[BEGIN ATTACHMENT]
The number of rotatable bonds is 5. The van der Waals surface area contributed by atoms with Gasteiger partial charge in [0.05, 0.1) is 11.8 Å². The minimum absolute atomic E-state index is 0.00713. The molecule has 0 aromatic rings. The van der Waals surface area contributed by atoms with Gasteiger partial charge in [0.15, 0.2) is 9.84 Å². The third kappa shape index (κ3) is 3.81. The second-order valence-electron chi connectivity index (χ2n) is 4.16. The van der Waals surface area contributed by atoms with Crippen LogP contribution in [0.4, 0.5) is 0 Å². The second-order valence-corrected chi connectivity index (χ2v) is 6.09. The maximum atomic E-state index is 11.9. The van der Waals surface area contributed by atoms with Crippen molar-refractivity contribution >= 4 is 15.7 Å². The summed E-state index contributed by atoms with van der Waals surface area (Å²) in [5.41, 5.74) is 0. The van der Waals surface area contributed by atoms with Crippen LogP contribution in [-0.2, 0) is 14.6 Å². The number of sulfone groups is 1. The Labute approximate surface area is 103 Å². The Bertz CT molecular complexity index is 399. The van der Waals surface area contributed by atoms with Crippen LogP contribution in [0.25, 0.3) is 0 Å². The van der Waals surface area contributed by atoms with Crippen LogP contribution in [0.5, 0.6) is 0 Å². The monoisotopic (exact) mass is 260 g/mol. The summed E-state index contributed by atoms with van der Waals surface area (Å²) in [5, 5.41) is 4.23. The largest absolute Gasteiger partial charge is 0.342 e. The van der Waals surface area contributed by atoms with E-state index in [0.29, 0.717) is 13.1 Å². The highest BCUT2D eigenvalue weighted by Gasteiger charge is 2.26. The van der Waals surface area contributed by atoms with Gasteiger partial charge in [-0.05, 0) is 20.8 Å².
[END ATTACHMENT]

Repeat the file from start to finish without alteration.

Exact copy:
The number of rotatable bonds is 5. The van der Waals surface area contributed by atoms with Gasteiger partial charge in [0.05, 0.1) is 11.8 Å². The minimum absolute atomic E-state index is 0.00713. The molecule has 0 aromatic rings. The van der Waals surface area contributed by atoms with Gasteiger partial charge in [0.15, 0.2) is 9.84 Å². The third kappa shape index (κ3) is 3.81. The second-order valence-electron chi connectivity index (χ2n) is 4.16. The van der Waals surface area contributed by atoms with Crippen LogP contribution in [0.4, 0.5) is 0 Å². The second-order valence-corrected chi connectivity index (χ2v) is 6.09. The maximum atomic E-state index is 11.9. The van der Waals surface area contributed by atoms with Crippen molar-refractivity contribution >= 4 is 15.7 Å². The summed E-state index contributed by atoms with van der Waals surface area (Å²) in [5.41, 5.74) is 0. The van der Waals surface area contributed by atoms with Crippen LogP contribution in [-0.2, 0) is 14.6 Å². The number of sulfone groups is 1. The Labute approximate surface area is 103 Å². The Bertz CT molecular complexity index is 399. The van der Waals surface area contributed by atoms with Crippen LogP contribution in [0.25, 0.3) is 0 Å². The van der Waals surface area contributed by atoms with Crippen LogP contribution in [0.5, 0.6) is 0 Å². The monoisotopic (exact) mass is 260 g/mol. The summed E-state index contributed by atoms with van der Waals surface area (Å²) in [5, 5.41) is 4.23. The largest absolute Gasteiger partial charge is 0.342 e. The van der Waals surface area contributed by atoms with E-state index in [0.29, 0.717) is 13.1 Å². The highest BCUT2D eigenvalue weighted by Gasteiger charge is 2.26. The van der Waals surface area contributed by atoms with Gasteiger partial charge in [-0.05, 0) is 20.8 Å².